Tuesday, May 1, 2012

Where Are the Solutions?

I don’t believe the general public or the political systems that serve them truly understand the complex nature of school reform.  Consider the following:

For over a decade, teachers have been dissuaded from using lecture as an instructional method...

…BUT, within the last two years, a large amount of press time and funding has gone toward the Khan Academy, which essentially follows the principle of lecture and practice instruction.

For over a decade, graduation requirements have increased in quality and quantity…

…We also expect more students to meet these demands without giving them more time to do so.

For over a decade, teachers and school systems have struggled to make sure that students aren’t crushed under an overburden of homework…

…Yet the “flipped” classroom model is touted as a new form of teaching that will change education, never mind it absolutely requires significant homework or it won’t work.

For over a decade, standards and tests have grown to dominate the curriculum of many school subjects.  School, and increasingly teacher effectiveness is judged largely on the results of this testing…

…While creativity and not “teaching to the test” are celebrated in rhetoric, the ever present reality remains: a drop in pass rates on the tests will result in negative publicity and potentially punitive measures.

For over a decade, choice has been promoted as a solution to increase the effectiveness of education by adding competition...

…Still, no one has solved the problem of effectively educating an entire population, some of whom would choose “no education” over “any education” if given that freedom of choice.

For over a decade, vocational education has taken a back seat to the ideal of “college and workforce” readiness...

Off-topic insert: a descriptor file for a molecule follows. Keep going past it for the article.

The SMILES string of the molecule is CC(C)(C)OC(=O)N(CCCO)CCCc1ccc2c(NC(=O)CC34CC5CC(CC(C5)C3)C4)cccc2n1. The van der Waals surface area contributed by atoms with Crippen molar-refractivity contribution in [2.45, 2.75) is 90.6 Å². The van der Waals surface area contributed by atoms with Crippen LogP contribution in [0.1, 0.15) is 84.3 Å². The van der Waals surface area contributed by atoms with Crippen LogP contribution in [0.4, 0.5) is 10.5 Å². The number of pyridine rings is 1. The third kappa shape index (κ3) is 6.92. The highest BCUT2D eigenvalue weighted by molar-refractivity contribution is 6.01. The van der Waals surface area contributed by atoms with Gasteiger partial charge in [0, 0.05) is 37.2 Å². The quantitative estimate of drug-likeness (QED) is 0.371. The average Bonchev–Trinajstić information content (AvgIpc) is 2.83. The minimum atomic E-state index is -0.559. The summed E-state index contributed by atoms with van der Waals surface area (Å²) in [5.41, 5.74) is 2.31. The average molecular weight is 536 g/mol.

…And in our public education system we’ve moved so much toward “student achievement” as the sole measure of performance that creativity, interpersonal skills, work ethic, motivation, and even positive behavior (all critical for both college and workforce readiness) are no longer reinforced.

For over a decade, we have tried to move education out of the twentieth century factory model of production…

…Now incentive structures, strict hierarchies of authority, standardization of teaching and testing applied to schools and teachers directly contradict this attitude.

So the men and women who directly commit their lives to working with children daily are simply self-interested.  While the men and women who engage in conference hopping, ladder climbing, and political back-scratching are putting Students First.  And those who profit from speaking engagements, consulting gigs, and high profile media exposure are in it for the kids.


  1. You said it brother. Solutions are to find ways to more effectively take back the accounting of the current state of education. Your last paragraph is pretty much the problem. Teachers are either unable, unwilling or unaware to the degree they are incapable of leading the way. Some of that we control, some of that we do not. Until teachers are again at the center of American public education getting help doing their jobs from all those other people involved that you describe, not much will change. Until that happens, and I have to believe in my heart the worm will indeed turn, then all we can do is move forward and focus on what we do indeed control while trying to correct things we see wrong.

  2. Thanks for the feedback all.

    "effectively take back the accounting"

    That's a big thing-- accountability. Accountability in public education is a political reality, but it doesn't seem to go all the way to the top.

  3. "accounting" in the traditional sense as well as control of the narrative to the public of what is actually occurring.